We acknowledge that our study has few limitations. The use of convenience sample in the study could create a selection bias which can affect the results obtained. Our study was also limited by its small sample size and low response rate. Furthermore, male pharmacists were over-represented and pharmacists with over 20 years of experience underrepresented in our preliminary data. Retrieval of questionnaires from community pharmacists was difficult. This may raise concern about reliability of their responses. Also, self-report survey that was used rely on participants completing the questionnaire themselves and truthfully. This cannot be ascertained in this study and hence can affect the results obtained.

Conclusion

This pilot study is the first known attempt to assess community pharmacists’ level of knowledge on cancer, its signs and symptoms, its causes and risk factors in Ghana. Despite its limitations, this pilot study provided valuable data, on which further data can be built. Findings from the study suggested poor level of knowledge on cancer, signs and symptoms, causes and risk factors among community pharmacists in Ghana. This can be attributed to knowledge gap. This finding has important implication for developing formal undergraduate training programs and promoting the pursuit of continuous pharmacy education on cancer programs to improve the knowledge of community pharmacists in Ghana.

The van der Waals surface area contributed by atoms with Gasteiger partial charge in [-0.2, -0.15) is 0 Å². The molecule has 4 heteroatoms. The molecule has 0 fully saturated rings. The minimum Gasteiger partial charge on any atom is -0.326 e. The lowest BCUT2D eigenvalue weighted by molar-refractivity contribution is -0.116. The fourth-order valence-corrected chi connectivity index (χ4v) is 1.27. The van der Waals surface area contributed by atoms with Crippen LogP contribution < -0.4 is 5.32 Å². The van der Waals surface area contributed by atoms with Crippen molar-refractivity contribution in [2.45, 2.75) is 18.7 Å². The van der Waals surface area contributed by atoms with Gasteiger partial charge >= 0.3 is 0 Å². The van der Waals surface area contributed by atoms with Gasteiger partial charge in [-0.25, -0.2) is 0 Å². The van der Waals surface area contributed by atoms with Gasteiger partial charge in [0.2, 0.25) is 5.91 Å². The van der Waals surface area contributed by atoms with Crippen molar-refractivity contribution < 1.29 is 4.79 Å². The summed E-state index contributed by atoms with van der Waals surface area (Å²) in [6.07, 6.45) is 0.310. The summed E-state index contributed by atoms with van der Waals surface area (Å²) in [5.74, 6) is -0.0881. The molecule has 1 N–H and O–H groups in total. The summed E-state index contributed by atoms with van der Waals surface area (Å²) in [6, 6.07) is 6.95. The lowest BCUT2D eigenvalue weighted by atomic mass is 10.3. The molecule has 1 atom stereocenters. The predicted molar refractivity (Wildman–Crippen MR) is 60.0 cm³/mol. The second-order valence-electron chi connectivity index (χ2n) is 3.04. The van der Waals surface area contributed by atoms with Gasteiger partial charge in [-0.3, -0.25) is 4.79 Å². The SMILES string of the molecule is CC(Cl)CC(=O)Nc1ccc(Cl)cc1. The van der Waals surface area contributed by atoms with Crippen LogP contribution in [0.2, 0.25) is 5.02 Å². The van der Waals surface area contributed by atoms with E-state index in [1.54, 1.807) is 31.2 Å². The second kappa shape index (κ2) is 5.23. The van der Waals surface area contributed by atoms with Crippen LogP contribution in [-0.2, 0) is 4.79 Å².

The survey instrument was standardized before administering to the study participants. It also provided the participants with a standardized stimulus. With such high reliability obtained, the researcher’s own biases were eliminated. The findings obtained from the study agree with findings of other studies conducted in this area. This gives credence to the survey instrument and findings of the study. Results obtained further indicate that the questions were adequate to assess the knowledge level of community pharmacists in Ghana on cancer.

Data obtained from this study indicated a viability and need of conducting a full-scale research in this workforce even though few questions were not answered. Full scale study will be necessary to get a better assessment of the level of knowledge of community pharmacists on cancer in Ghana.

Data Availability Statement

The datasets generated during the study are available in the fig share repository, https://figshare.com/s/6916eaccd3b002a45df1

Author Contributions

All authors have contributed significantly to the intellectual content of this study. KM, FO, and VB have substantially contributed to the conception of the research idea, design of the study, and collection, analyses, and interpretation of data, and writing and/or revising the manuscript. All authors have read and approved the final version of this manuscript.

Funding

Research reported in this publication was supported by the Fogarty International Centre (FIC), National Institutes of Health Common Fund, Office of Strategic Coordination, Office of the Director (NIH CF/OSC/OD), Office of AIDS Research, Office of the Director (OAR/OD/NIH), National Institute of Mental Health of the NIH (NIMH/NIH) under Award Number D43TW010131. The content is solely the responsibility of the authors and does not necessarily represent the official views of the NIH.

Conflict of Interest Statement

The authors declare that the research was conducted in the absence of any commercial or financial relationships that could be construed as a potential conflict of interest.

Acknowledgments

The authors thank community pharmacists who participated and filled the questionnaire for this study.

References